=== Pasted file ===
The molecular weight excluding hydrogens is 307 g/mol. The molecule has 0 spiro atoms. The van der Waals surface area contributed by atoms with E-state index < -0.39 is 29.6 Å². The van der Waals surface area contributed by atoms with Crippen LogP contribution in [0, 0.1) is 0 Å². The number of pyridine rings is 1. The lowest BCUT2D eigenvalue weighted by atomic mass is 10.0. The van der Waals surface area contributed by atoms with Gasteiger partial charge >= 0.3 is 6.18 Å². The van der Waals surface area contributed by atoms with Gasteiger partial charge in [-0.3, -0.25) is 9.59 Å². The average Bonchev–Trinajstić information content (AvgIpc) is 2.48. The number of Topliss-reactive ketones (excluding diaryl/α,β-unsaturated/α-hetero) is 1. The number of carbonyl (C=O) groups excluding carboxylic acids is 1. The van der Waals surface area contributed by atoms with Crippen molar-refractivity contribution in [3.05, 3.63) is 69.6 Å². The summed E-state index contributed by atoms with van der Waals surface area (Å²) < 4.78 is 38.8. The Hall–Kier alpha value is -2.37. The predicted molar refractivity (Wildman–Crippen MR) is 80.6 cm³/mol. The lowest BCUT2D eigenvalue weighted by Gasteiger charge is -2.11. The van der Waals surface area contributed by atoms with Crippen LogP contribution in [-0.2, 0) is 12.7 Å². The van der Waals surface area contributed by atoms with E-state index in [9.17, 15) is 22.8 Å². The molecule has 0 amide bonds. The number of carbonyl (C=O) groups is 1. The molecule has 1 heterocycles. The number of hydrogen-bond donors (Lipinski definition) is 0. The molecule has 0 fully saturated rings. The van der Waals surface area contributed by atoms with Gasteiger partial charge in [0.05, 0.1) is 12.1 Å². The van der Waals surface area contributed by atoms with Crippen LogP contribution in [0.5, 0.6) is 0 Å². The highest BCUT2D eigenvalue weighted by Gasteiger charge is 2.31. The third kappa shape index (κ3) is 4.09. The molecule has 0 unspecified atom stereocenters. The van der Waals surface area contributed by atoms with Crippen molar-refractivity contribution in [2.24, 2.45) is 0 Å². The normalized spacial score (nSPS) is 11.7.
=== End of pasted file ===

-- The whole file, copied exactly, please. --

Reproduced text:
The molecular weight excluding hydrogens is 307 g/mol. The molecule has 0 spiro atoms. The van der Waals surface area contributed by atoms with E-state index < -0.39 is 29.6 Å². The van der Waals surface area contributed by atoms with Crippen LogP contribution in [0, 0.1) is 0 Å². The number of pyridine rings is 1. The lowest BCUT2D eigenvalue weighted by atomic mass is 10.0. The van der Waals surface area contributed by atoms with Gasteiger partial charge >= 0.3 is 6.18 Å². The van der Waals surface area contributed by atoms with Gasteiger partial charge in [-0.3, -0.25) is 9.59 Å². The average Bonchev–Trinajstić information content (AvgIpc) is 2.48. The number of Topliss-reactive ketones (excluding diaryl/α,β-unsaturated/α-hetero) is 1. The number of carbonyl (C=O) groups excluding carboxylic acids is 1. The van der Waals surface area contributed by atoms with Crippen molar-refractivity contribution in [3.05, 3.63) is 69.6 Å². The summed E-state index contributed by atoms with van der Waals surface area (Å²) < 4.78 is 38.8. The Hall–Kier alpha value is -2.37. The predicted molar refractivity (Wildman–Crippen MR) is 80.6 cm³/mol. The lowest BCUT2D eigenvalue weighted by Gasteiger charge is -2.11. The van der Waals surface area contributed by atoms with Crippen LogP contribution in [-0.2, 0) is 12.7 Å². The van der Waals surface area contributed by atoms with E-state index in [9.17, 15) is 22.8 Å². The molecule has 0 amide bonds. The number of carbonyl (C=O) groups is 1. The molecule has 1 heterocycles. The number of hydrogen-bond donors (Lipinski definition) is 0. The molecule has 0 fully saturated rings. The van der Waals surface area contributed by atoms with Gasteiger partial charge in [0.05, 0.1) is 12.1 Å². The van der Waals surface area contributed by atoms with Crippen LogP contribution in [0.5, 0.6) is 0 Å². The highest BCUT2D eigenvalue weighted by Gasteiger charge is 2.31. The third kappa shape index (κ3) is 4.09. The molecule has 0 unspecified atom stereocenters. The van der Waals surface area contributed by atoms with Crippen molar-refractivity contribution in [2.24, 2.45) is 0 Å². The normalized spacial score (nSPS) is 11.7.